Finally, it is important to consider the surface area to volume ratio of the ocean. The overall volume of the ocean is 1.3 billion cubic kilometres and the total surface area of the ocean is 361,900,000 square kilometres. Since the process of freezing occurs largely where the water meets the cooler air, a body of water with a large surface area to volume ratio freezes much faster than one with a smaller ratio. Although the ocean has a very large surface area, it also has a hefty volume, which renders its surface area to volume ratio quite small.
Sources: 
http://scied.ucar.edu/ocean-move-thermohaline-circulationhttp://sciencequestionswithchris.wordpress.com/2013/04/29/why-dont-the-oceans-freeze/http://oceanservice.noaa.gov/facts/oceanfreeze.htmlhttp://antoine.frostburg.edu/chem/senese/101/solutions/faq/why-salt-melts-ice.shtmlhttp://www.pa.msu.edu/sciencet/ask_st/030492.html

Answered by Simone A., Expert Leader
Edited by Jenny H.

Question: Why doesn’t ocean water freeze?

Asked by anonymous

Answer:

Great question! The answer boils down to three things: the salt content of the water, currents, and the volume of the ocean. Let’s go through these factors one by one.

The important thing to remember is that the ocean can freeze, but at a lower temperature than pure water. Pure water has a freezing point of 0°C, while seawater has a freezing point of -2°C.


Seawater has a lower freezing point because, unlike pure water that has nothing dissolved in it, seawater is a solution of salt and water. In fact, there are 35 grams of salt for every 100 grams of water in the ocean.

To understand why salt lowers the freezing point of water, we have to first understand that ice forms when energy, in the form of heat, is removed from water and the strong intermolecular bonds pull water molecules into a lattice structure. Molecules with higher energy will be less rigidly bonded to their neighbors. For example, liquid water has higher energy than solid ice.

Water is a polar solvent, which means that different ends of the molecule have different electric charges, and NaCl, or salt, is an ionic compound. When NaCl is added to the water, the intermolecular forces between water molecules are disrupted. Basically, the water molecules want to associate with NaCl more than they want to hang out with each other, making it harder for them to organize into the lattice structure we need for ice.

Ocean currents, the second factor, occur because of wind, temperature, and salinity differences between different bodies of water. Wind helps move the surface water towards the poles from equatorial regions of the globe. In addition, water movement in the deep ocean is affected by its density, which depends on the salinity and temperature of the water. Cold water is denser than warm water and will tend to sink. The upper, warmer layer of water undergoes evaporation and freezes once it reaches the poles. Both of these processes increase the salt content of the water, making it denser. This now cold and dense water sinks and continues to flow South. The motion of water within the oceans as a result of this process of thermohaline circulation prevents large-scale freezing.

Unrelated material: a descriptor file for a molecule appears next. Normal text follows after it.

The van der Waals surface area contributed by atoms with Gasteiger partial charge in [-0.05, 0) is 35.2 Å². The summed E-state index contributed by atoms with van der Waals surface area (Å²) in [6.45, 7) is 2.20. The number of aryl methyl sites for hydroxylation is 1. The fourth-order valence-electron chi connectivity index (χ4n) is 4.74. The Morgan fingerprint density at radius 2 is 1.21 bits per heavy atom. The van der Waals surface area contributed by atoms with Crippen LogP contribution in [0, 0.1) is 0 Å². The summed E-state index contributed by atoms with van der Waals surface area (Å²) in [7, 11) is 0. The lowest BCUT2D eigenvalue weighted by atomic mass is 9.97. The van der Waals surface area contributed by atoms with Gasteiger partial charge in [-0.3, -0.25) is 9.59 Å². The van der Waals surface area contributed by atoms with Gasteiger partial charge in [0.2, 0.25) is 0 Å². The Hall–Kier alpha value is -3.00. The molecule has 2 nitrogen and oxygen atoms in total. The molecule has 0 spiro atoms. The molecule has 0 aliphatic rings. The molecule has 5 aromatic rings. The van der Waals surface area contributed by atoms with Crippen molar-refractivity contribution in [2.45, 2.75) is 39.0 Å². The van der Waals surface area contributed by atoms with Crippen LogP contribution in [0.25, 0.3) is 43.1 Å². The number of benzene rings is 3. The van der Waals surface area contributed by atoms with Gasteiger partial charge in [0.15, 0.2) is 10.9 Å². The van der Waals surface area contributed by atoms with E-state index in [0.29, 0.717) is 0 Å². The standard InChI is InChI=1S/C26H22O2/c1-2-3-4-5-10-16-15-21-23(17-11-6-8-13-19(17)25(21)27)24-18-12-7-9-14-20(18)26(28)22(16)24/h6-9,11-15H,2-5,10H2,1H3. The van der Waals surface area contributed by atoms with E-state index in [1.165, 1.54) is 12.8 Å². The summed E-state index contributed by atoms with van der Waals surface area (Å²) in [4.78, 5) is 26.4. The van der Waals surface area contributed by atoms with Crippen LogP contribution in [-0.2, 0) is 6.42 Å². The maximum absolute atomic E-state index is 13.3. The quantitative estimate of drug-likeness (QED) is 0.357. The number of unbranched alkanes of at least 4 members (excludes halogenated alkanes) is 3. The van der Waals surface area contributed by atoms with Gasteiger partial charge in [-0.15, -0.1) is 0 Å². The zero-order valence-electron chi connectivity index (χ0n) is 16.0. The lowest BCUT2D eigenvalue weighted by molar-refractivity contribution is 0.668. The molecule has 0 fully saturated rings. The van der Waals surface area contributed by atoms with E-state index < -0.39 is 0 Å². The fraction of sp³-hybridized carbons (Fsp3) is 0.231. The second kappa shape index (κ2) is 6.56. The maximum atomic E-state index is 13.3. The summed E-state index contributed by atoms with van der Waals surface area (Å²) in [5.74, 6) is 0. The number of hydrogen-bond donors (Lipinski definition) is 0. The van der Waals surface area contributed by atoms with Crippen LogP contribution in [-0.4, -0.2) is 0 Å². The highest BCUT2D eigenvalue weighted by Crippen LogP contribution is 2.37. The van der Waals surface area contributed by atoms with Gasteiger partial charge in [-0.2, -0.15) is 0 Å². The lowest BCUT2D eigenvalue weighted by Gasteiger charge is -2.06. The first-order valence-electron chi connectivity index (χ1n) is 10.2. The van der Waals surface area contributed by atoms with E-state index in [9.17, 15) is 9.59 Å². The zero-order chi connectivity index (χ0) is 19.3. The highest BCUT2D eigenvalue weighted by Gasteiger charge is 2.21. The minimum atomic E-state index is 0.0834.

Finally, it is important to consider the surface area to volume ratio of the ocean. The overall volume of the ocean is 1.3 billion cubic kilometres and the total surface area of the ocean is 361,900,000 square kilometres.
Since the process of freezing occurs largely where the water meets the cooler air, a body of water with a large surface area to volume ratio freezes much faster than one with a smaller ratio. Although the ocean has a very large surface area, it also has a hefty volume, which renders its surface area to volume ratio quite small.

Sources: 

http://scied.ucar.edu/ocean-move-thermohaline-circulation
http://sciencequestionswithchris.wordpress.com/2013/04/29/why-dont-the-oceans-freeze/
http://oceanservice.noaa.gov/facts/oceanfreeze.html
http://antoine.frostburg.edu/chem/senese/101/solutions/faq/why-salt-melts-ice.shtml
http://www.pa.msu.edu/sciencet/ask_st/030492.html

Answered by Simone A., Expert Leader

Edited by Jenny H.

What is it like to live and do science at a South-Pole research station?

Can you imagine living in the frigid and utterly desolate environment of the South Pole for nearly 11 months? Well, we can’t either, but Jason Gallicchio, a postdoctoral researcher at the Amundsen-Scott South Pole Station, has done it.

Gallicchio, an associate fellow for the Kavli Insitute of Physics at the University of Chicago, is part of an astrophysics experiment at the South Pole Telescope. He knows all about the challenges of building and maintaining such a complex scientific instrument in one of the most unforgiving places on the planet. Gallacchio was primarily responsible for the telescope’s data acquisition and software systems, and he also occasionally assisted with some maintenance work.
You might ask why anyone would even put a telescope in such a hostile environment in the first place. It’s not an accident, I promise! Actually, placing the telescope at the South Pole minimizes the interference from the Earth’s atmosphere. One of the primary objectives of the South Pole Telescope is to precisely measure temperature variations in the cosmic microwave background, and getting such precise measurements requires the telescope to be put in a high, dry, and atmospherically stable site. 
The South Pole Telescope is 10 meters across and weighs 280 tons. Researchers use this telescope to study cosmic microwave background radiation (or CMB, as it’s often affectionately called), hoping to uncover hints about the early days of our universe.
As Erik M. Leitch of the University of Chicago explains, CMB is a sort of faint glow of light that fills the universe, falling on Earth from every direction with nearly uniform intensity. It is the residual heat of creation—the afterglow of the Big Bang—streaming through space in these last 14 billion years, like the heat from a sun-warmed rock, re-radiated at night.